The New York Rangers are currently on the outside looking in 29 games into their season as they sit four points behind the Carolina Hurricanes with a game in-hand for the last spot in the wild card race. The Blueshirts were widely expected to be a team that faced growing pains early on, but early success has begun to turn heads around the league. The lucrative contracts handed out to Artemi Panarin and Jacob Trouba during the 2019 offseason have proven to be worth it as of now. The youngsters on the Rangers, such as Filip Chytil, Kaapo Kakko, Adam Fox, Ryan Lindgren and Tony DeAngelo, are all receiving significant ice time and contributing. But, even with early-season success and being in the thick of the playoff race, the Rangers must continue the trend of selling assets at the deadline.
Let the Kids Develop
Ever since the Rangers’ front office released the famous Feb. 2018 letter declaring that the team will be heading in a new direction, the team has grown to have one of the best prospect pipelines in all of the NHL. With the likes of Kakko and Chytil leading the way offensively, there is still more room for development with other prospects.
The Rangers’ American Hockey League affiliate, the Hartford Wolf Pack, have center Lias Andersson and defenseman Joey Keane, who are two realistic call-ups later in the season if multiple roster spots are opened through trades. On the current roster, some uninspiring talent and a few producing veterans remain locked into the lineup with little future upside. Ryan Strome, for example, will be a player that the Rangers should look to deal at the deadline. The 26-year-old center has tallied 26 points in 29 games, making him a possibly hot commodity for other teams. Trading players like Strome, Michael Haley, Greg McKegg and maybe even long-time Ranger Chris Kreider will open up roster spots for young players to move up to the NHL roster and develop.
Changing the Rangers’ Deadline Norm
The Blueshirts have a long history of buying at the deadline and consistently chasing after big names. Acquiring aging talent for prospects and picks used to be the name of the game. Players like Martin St. Louis, Keith Yandle and Eric Staal were all highly-touted players on the market when the Rangers traded for each one of them in recent years.
However, Rangers’ general manager Jeff Gorton has taken this team in a different direction and the team must continue to replicate their past seasons’ deadline successes. Over the last two seasons alone, the Rangers have dealt the likes of Ryan McDonagh, Rick Nash, Mats Zuccarello, Kevin Hayes and many more assets.
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In return, the Rangers have used acquired picks to draft some of the best prospects in hockey, including defensemen K’Andre Miller and Nils Lundkvist, forward Vitali Kravstov, and goaltender Igor Shesterkin. Even if the Rangers are close to contending come the 2020 trade deadline, it would be wise of Gorton to continue to stockpile the already spectacular group of young talent the Rangers have gained in recent seasons.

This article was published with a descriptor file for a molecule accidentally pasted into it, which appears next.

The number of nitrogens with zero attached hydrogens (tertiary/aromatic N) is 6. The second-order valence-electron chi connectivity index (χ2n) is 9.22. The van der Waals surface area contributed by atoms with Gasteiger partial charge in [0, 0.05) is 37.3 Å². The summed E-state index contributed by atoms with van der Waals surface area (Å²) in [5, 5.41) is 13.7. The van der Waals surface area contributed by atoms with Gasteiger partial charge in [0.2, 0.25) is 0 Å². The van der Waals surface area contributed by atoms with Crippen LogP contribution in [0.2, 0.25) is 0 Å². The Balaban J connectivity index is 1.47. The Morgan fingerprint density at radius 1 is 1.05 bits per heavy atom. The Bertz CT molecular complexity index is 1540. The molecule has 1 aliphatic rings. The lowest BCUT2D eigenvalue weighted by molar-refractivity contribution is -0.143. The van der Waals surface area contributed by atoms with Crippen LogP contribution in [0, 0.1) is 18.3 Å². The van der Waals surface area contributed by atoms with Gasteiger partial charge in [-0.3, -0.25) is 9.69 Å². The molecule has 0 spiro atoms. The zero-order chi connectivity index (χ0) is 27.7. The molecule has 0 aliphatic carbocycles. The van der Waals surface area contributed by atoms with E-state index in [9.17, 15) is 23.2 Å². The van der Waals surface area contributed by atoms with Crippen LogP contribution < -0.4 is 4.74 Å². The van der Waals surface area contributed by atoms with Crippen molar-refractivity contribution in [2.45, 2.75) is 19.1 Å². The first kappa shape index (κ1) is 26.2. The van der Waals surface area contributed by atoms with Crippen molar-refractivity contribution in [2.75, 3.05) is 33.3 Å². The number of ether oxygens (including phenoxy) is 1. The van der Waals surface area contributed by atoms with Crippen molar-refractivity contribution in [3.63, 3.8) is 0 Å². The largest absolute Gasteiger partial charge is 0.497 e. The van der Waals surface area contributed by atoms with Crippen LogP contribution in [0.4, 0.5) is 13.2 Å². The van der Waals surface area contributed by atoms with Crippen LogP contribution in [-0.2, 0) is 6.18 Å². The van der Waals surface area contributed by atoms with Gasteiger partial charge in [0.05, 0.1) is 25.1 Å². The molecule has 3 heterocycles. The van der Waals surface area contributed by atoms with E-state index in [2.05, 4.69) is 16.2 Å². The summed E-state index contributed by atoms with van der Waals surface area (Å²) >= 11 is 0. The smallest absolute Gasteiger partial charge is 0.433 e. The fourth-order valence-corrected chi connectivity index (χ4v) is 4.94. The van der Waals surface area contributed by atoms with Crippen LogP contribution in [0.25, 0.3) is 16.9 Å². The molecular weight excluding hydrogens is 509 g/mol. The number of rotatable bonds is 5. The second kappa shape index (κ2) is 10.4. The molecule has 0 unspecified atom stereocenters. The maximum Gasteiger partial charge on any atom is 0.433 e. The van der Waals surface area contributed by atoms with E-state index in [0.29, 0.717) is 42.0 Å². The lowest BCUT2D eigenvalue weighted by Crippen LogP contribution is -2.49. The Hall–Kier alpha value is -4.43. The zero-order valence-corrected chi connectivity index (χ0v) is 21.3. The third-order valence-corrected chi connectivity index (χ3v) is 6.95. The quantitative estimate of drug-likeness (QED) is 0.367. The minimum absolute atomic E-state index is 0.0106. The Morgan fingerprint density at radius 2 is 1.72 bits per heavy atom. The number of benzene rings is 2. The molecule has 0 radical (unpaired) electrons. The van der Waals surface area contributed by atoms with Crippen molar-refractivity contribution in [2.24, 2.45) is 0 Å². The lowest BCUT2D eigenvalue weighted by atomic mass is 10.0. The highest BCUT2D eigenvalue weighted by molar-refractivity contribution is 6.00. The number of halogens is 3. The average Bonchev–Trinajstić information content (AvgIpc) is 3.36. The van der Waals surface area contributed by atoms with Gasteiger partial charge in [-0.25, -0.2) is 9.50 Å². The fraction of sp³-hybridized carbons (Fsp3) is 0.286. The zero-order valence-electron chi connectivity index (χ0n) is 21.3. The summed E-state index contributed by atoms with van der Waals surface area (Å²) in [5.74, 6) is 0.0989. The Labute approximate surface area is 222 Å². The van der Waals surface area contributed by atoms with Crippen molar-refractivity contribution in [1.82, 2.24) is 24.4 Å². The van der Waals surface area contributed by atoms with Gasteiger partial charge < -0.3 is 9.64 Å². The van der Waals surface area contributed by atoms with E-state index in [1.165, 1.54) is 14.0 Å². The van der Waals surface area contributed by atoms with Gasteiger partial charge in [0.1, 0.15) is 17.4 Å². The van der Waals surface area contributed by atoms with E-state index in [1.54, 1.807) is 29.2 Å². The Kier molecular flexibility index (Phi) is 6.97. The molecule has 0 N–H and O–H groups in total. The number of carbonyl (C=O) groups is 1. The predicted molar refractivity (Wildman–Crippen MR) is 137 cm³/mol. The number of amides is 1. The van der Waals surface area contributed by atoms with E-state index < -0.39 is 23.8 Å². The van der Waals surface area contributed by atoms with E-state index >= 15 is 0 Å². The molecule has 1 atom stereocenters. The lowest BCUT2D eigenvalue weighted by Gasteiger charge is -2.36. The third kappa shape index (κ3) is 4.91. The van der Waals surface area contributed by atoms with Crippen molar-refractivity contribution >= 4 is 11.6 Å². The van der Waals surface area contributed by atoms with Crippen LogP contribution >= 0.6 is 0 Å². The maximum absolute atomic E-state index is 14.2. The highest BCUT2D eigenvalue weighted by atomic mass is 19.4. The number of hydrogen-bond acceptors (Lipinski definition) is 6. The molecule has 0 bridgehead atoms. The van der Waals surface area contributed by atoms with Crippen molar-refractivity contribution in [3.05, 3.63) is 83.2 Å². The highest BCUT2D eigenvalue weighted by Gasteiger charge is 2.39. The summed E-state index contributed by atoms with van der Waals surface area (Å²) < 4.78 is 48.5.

Mimicking the Hurricanes
The Rangers must use a similar method to what the Hurricanes went with at the 2019 trade deadline. The Hurricanes, who were weeks away from eventually ending their nine-year playoff drought, stayed pat at the usually chaotic deadline.
After being quiet on the trade market and sticking with their core players, the Hurricanes went on a miraculous playoff run that ended with them reaching the Eastern Conference Final, where they were swept by the Boston Bruins. Now, since they didn’t rid of their assets or buy further into their own hype last season, it’s resulted in early success in the 2019-20 season. The Rangers must employ a similar display of discipline and strategy that the Hurricanes utilized at the trade deadline to ensure future success.
The last two seasons have seen the Rangers sell assets at the deadline, and the upcoming February trade deadline should be no different. The future success of the franchise depends on continuing to trade players for draft picks to stockpile prospects and add even more talent to the prospect pipeline, despite the possibility of contending for a playoff spot now.
Sophomore journalism major at the Philip Merrill College of Journalism at the University of Maryland. Business director and play-by-play broadcaster for WMUC Sports. Former intern for the Anton Media Group.